• (b) Making a gift now can serve to lock in the higher estate, GST and gift tax exemptions currently available ($11.58 million per person), as opposed to potential future exemptions as low as $3.5 million for estate and GST taxes, and $1 million for gift taxes.

2. Spousal Lifetime Access Trusts (“SLATs”).

The Spousal Lifetime Access Trust, or SLAT, is a methodology in which each spouse creates an irrevocable trust for the benefit of the other spouse. Each spouse generally gifts assets into the other spouse’s trust in an amount not exceeding his or her remaining estate tax exemption (currently $11.58 million). If properly structured, the assets of each spouse’s trust, and all appreciation of those assets, will be removed from the estates of both spouses for estate tax purposes. Because the estate tax exemption is anticipated to decrease substantially following 2020, a SLAT can be an effective way to lock-in today’s higher exemption levels while also providing the spouse access to the trust assets during life.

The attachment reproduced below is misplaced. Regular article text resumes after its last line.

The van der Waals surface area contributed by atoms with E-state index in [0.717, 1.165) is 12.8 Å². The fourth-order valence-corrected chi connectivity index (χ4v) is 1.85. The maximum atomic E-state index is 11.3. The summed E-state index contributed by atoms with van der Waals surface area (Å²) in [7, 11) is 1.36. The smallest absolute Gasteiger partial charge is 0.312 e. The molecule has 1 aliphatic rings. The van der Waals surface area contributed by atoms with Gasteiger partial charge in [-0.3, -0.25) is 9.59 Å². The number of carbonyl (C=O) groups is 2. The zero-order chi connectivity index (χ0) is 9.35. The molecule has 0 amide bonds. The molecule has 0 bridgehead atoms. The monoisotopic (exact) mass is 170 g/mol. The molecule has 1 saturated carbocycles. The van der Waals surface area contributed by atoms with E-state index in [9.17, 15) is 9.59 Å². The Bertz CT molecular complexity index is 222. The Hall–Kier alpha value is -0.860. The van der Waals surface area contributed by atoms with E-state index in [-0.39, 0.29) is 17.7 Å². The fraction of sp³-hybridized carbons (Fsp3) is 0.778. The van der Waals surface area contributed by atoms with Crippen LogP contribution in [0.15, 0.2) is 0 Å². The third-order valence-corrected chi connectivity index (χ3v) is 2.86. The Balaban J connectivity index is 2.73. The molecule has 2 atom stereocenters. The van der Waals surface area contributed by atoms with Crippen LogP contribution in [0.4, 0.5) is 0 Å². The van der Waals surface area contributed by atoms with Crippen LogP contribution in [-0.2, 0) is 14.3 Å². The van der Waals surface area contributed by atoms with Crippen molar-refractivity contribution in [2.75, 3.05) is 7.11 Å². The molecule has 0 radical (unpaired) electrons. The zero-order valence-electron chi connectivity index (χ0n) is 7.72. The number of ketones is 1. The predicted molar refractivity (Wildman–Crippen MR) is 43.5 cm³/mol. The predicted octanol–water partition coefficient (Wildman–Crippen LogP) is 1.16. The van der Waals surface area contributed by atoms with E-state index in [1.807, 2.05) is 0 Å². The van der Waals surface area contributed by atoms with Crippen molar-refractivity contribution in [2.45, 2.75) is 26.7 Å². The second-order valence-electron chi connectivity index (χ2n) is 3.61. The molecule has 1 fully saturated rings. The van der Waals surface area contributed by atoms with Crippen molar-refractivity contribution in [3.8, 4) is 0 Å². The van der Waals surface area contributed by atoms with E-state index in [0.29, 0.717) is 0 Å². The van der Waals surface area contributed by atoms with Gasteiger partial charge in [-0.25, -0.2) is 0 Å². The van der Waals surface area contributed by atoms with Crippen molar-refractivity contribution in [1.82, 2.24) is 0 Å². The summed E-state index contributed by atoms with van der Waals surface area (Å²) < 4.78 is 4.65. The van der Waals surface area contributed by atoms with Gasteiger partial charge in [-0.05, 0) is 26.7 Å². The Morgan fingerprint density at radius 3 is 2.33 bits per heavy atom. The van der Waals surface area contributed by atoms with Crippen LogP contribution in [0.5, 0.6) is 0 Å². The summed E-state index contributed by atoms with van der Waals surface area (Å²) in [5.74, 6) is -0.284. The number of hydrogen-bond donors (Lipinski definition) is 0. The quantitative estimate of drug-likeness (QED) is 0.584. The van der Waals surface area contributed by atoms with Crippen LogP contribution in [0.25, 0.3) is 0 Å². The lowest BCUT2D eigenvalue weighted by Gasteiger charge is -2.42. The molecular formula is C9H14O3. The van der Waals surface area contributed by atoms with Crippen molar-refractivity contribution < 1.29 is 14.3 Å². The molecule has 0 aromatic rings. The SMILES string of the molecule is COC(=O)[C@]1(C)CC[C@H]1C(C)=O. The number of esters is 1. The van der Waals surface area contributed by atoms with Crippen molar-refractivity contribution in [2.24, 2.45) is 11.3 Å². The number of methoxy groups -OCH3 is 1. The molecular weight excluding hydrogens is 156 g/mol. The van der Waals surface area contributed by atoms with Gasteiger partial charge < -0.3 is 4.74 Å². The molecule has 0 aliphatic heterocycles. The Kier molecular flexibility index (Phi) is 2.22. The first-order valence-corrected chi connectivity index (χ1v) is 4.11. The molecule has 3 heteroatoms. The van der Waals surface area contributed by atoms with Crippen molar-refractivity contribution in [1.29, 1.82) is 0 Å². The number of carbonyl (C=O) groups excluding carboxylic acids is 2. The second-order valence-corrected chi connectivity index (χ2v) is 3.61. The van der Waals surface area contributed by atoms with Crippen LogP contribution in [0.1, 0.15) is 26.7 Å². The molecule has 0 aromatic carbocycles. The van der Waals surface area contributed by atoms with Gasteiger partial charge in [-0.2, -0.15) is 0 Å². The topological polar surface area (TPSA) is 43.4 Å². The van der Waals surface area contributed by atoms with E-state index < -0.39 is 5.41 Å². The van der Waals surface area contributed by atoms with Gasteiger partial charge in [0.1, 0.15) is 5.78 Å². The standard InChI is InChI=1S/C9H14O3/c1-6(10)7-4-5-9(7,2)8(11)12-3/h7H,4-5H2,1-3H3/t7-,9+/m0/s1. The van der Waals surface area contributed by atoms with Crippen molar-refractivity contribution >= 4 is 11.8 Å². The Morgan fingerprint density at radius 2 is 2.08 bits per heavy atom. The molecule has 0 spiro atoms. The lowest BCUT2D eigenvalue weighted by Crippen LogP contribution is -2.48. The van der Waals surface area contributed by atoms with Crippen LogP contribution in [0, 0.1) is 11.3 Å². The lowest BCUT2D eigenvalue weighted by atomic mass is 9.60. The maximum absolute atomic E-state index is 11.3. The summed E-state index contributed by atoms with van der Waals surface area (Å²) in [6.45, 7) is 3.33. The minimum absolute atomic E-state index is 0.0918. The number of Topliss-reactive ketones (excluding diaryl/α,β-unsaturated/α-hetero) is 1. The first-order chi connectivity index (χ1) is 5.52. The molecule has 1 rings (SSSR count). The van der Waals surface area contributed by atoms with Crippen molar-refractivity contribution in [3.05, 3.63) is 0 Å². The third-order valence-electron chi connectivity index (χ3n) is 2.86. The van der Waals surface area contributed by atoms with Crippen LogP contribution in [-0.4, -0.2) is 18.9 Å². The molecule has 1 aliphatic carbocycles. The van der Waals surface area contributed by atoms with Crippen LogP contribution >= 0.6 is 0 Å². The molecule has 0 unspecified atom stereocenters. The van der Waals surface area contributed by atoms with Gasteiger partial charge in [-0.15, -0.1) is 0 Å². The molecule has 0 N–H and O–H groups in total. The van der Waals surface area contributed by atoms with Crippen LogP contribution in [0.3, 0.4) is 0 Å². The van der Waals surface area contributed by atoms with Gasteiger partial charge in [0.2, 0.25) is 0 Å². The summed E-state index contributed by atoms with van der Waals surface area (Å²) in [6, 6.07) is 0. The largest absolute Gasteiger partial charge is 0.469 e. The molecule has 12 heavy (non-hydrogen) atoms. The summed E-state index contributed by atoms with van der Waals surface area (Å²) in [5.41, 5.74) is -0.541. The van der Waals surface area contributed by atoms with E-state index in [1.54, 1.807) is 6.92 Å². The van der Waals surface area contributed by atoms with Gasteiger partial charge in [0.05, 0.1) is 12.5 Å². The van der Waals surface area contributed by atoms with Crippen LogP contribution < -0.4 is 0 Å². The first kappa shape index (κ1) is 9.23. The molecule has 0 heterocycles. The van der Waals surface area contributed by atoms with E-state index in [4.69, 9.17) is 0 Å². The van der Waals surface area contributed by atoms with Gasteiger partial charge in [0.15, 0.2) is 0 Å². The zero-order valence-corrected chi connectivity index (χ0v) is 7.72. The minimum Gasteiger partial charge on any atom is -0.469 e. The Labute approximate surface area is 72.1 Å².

3. Sale or Gift of Assets to an Intentionally Defective Grantor Trust.

An Intentionally Defective Grantor Trust (“IDGT”) is a trust in which the Grantor makes a lifetime gift and/or sale of assets to an irrevocable trust for the benefit of children or others, and yet continues to pay the income taxes on the income generated by the assets of the trust (while the income either remains in the trust or is distributed to the trust beneficiaries.) The payment of the income tax by the Grantor is not considered a gift, and the assets of the trust are not part of the Grantor’s estate at death. This may be accomplished by the Grantor gifting assets to the trust and/or selling assets to the trust in exchange for a low-interest note, rendering this strategy particularly useful in a low-interest environment. However, consideration must be given to the possibility of changes to the grantor trust rules moving forward.